The custom di-pole you make will be a T just like the ready-made you might buy, except you’ll be able to tailor it to your needs. However, you need to abide by these, or multiples of these, dimensions; the top bar should be 5’1″ or 10’2″ or 15’3″ or 20’4″, etc. and the bottom leg must connect at the middle of that top bar (2’6″, etc.) You can drape custom di-pole over the roof of your house, or climb the tree in your front yard and tie it to the appropriate branches (of course, experimenting tirelessly to find the proper orientation of the di-pole for best reception). Twin lead is so cheap that you may find yourself quite proud of the dramatic improvement in reception for a bit of time, but very little money. However, don’t kid yourself about the effectiveness of a custom di-pole versus a traditional metal TV/FM antenna.
Cut an appropriate length of twin for the top bar. In the middle of that length cut one of the two conductors and strip back the plastic coating. Now connect another length of the twin lead to the two bare conductors of the top bar. The other end is connected to your radio antenna terminals.
If a custom di-pole sounds like too much trouble, you can make a cut-and-split di-pole. Take some twin lead and split it down the middle. Attach the other end to the radio. Very simple, though not as effective as the custom di-pole.
No Antenna Available? Make a Wire Antenna
Homemade antennas can work very well. Often a piece of wire becomes an antenna without much fuss at all. It can be thick or thin wire, and free or cheap is the best wire around. Wire with a plastic coating is safer (remember to strip any coating away to allow connection of the wire to the antenna terminals), but bare wire is fine.
Use any piece of wire. Attach it to an antenna terminal. Run it over drapery rods and window casings. Throw it out the window and into the nearby tree. Toss it onto the roof. Do the same with two wires. Spend some time experimenting with the placement of these wires; often opposite directions work well. If this is strictly an inside job make sure that you arrange these wires so that you’ll be proud to point them out to visitors. “See my antenna; I get WERU loud and clear!”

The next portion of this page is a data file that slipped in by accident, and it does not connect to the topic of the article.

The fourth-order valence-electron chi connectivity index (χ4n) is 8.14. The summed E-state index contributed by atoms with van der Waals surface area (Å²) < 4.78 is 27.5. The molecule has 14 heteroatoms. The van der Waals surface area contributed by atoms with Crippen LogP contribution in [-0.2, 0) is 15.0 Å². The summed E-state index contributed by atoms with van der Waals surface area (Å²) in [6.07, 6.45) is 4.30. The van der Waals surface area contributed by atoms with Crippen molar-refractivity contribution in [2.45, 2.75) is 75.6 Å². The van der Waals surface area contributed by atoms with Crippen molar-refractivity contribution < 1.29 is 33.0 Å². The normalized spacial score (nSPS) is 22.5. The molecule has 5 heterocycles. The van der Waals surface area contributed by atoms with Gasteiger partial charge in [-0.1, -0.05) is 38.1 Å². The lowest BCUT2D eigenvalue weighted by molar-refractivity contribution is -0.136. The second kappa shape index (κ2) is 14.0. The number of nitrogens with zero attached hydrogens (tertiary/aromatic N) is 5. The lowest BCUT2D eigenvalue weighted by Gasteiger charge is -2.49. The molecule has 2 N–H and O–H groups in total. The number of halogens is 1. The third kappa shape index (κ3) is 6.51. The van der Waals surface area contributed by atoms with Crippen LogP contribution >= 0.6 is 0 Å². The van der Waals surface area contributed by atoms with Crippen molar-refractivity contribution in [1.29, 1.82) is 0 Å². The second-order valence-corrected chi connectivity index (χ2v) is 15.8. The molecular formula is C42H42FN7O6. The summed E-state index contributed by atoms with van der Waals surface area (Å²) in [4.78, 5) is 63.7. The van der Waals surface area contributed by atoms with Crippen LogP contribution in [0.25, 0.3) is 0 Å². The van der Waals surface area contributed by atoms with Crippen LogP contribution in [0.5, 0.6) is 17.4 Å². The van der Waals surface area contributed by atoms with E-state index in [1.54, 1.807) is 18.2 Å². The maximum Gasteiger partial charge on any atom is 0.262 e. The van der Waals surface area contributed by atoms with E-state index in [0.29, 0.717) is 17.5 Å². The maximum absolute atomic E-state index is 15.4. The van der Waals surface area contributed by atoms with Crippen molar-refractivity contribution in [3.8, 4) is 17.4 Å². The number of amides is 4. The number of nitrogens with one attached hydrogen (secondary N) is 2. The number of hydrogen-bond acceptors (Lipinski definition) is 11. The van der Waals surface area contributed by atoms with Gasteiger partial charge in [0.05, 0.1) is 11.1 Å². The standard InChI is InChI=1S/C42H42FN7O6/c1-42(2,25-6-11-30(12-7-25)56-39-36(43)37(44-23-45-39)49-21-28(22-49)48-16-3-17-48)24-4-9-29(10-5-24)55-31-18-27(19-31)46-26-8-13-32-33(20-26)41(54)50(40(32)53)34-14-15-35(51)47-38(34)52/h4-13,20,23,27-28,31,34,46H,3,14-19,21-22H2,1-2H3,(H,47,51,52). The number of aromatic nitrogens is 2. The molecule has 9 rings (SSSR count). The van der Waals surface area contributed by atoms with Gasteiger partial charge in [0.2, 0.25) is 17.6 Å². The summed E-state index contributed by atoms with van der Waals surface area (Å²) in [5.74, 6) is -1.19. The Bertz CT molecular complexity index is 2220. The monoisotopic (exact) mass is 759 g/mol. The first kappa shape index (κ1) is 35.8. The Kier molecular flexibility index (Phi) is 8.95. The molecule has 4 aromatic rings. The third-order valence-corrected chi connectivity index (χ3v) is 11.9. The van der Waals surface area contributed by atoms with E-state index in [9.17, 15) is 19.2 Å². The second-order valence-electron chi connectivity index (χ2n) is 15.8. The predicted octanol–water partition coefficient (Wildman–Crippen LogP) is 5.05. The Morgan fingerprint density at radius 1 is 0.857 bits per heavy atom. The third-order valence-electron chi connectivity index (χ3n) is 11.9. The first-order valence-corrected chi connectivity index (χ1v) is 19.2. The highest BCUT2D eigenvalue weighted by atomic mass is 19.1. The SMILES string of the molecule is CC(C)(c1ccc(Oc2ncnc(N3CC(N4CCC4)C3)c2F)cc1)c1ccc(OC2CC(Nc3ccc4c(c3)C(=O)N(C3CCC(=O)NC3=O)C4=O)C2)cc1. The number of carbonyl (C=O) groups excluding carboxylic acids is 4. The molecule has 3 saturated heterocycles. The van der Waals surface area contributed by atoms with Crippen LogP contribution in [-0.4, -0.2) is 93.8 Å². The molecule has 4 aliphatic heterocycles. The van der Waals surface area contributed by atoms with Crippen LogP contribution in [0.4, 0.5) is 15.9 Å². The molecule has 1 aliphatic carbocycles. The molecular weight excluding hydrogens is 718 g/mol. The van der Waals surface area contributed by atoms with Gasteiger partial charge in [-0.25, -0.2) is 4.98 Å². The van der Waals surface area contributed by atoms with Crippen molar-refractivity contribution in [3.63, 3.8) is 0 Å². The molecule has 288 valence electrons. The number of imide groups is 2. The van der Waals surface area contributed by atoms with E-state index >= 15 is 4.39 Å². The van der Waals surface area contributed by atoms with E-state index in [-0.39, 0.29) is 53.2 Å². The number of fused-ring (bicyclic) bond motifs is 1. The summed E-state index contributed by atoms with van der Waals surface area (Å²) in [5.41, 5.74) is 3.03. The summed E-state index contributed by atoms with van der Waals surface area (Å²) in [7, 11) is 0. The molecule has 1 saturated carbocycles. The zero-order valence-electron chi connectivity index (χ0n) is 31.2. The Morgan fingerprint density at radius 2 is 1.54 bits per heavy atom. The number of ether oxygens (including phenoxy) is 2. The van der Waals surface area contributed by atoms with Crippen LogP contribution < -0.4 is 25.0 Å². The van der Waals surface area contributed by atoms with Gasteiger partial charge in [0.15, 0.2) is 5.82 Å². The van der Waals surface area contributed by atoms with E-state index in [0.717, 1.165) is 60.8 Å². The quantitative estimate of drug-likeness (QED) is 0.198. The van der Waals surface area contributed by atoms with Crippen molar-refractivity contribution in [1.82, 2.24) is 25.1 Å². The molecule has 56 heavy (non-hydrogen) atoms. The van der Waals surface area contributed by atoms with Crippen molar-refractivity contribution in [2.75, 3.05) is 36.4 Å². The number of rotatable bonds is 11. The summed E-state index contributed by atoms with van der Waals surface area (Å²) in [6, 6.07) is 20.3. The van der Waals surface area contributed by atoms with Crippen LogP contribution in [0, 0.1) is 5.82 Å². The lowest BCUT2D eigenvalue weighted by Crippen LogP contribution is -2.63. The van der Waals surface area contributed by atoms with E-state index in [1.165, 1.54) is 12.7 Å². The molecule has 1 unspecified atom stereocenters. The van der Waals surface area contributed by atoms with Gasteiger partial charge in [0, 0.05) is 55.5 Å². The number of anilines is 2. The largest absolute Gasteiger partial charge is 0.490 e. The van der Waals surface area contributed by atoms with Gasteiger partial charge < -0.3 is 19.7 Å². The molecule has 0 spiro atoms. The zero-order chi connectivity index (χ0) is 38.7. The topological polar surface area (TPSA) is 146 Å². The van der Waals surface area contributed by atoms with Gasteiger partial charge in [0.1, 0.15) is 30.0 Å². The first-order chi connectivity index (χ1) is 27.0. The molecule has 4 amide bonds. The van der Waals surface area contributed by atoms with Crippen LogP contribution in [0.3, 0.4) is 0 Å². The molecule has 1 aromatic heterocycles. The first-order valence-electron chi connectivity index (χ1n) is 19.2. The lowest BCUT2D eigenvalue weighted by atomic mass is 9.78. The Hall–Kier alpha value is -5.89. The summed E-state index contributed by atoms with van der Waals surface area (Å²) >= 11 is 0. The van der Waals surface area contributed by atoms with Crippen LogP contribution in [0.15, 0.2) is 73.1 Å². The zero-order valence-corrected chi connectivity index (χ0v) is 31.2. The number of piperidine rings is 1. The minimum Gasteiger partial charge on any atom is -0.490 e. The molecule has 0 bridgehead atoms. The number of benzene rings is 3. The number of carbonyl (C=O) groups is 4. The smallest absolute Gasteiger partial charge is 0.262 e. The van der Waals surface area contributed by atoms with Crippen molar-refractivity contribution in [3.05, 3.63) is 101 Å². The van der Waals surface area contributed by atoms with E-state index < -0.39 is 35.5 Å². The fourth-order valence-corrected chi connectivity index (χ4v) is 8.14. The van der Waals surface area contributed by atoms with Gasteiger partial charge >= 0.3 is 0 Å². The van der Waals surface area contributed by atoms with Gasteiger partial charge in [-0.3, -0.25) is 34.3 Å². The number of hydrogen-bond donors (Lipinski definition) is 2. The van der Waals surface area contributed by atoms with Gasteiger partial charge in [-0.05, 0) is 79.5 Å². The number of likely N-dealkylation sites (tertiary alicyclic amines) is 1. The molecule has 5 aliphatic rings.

No Antenna Terminals
Clock radios normally don’t have any antenna terminals or telescoping antennas. Try wrapping lots of wire around the radio; don’t connect the wire to anything. The idea is to get a thick loop of wire near the radio.
Almost any large metal structure above ground can act as antenna. Aluminum rain gutters, air conditioning and heat ducts, metal window frames, aluminum siding and metal roofing are great antennas. NEVER USE an electrical outlet as an antenna. using an alligator clip, clip to one of these the previously mentioned massive loop of wire surrounding your clock radio. Wow!
Other portable-type radios have telescoping antennas that may be improved by wrapping a “flag” of aluminum foil around the top, or attaching a length of wire to the telescoping antenna. That length of wire might get thrown in the tree next to your garden as your are gardening and listening to the radio, or more permanently attached to the rain gutter outside your bedroom window, or tossed on the roof.
Build Your Own Antenna Tuned to WERU
WERU has detailed plans for building your own antenna tuned specifically to WERU. In very fringe areas this antenna would provide significant improvement in reception. Another useful application of this antenna would be if you are experiencing interference from another station while trying to tune WERU.
Here are the antenna plans (PDF format, 160 KB file size), and important notes about building such an antenna appear below. Special thanks to Jack Dice and Mark Roman for the plans and notes.
Purchase a Custom-made Antenna
Directive Systems, a small antenna manufacturing company in southwest Maine, produces an antenna that some listeners may find to be a worthwhile investment. For more information contact David Olean at RR#2 Box 282, Dixon Rd., Lebanon, ME 04027 or 207-658-7758.
Thanks to WERU for this great info!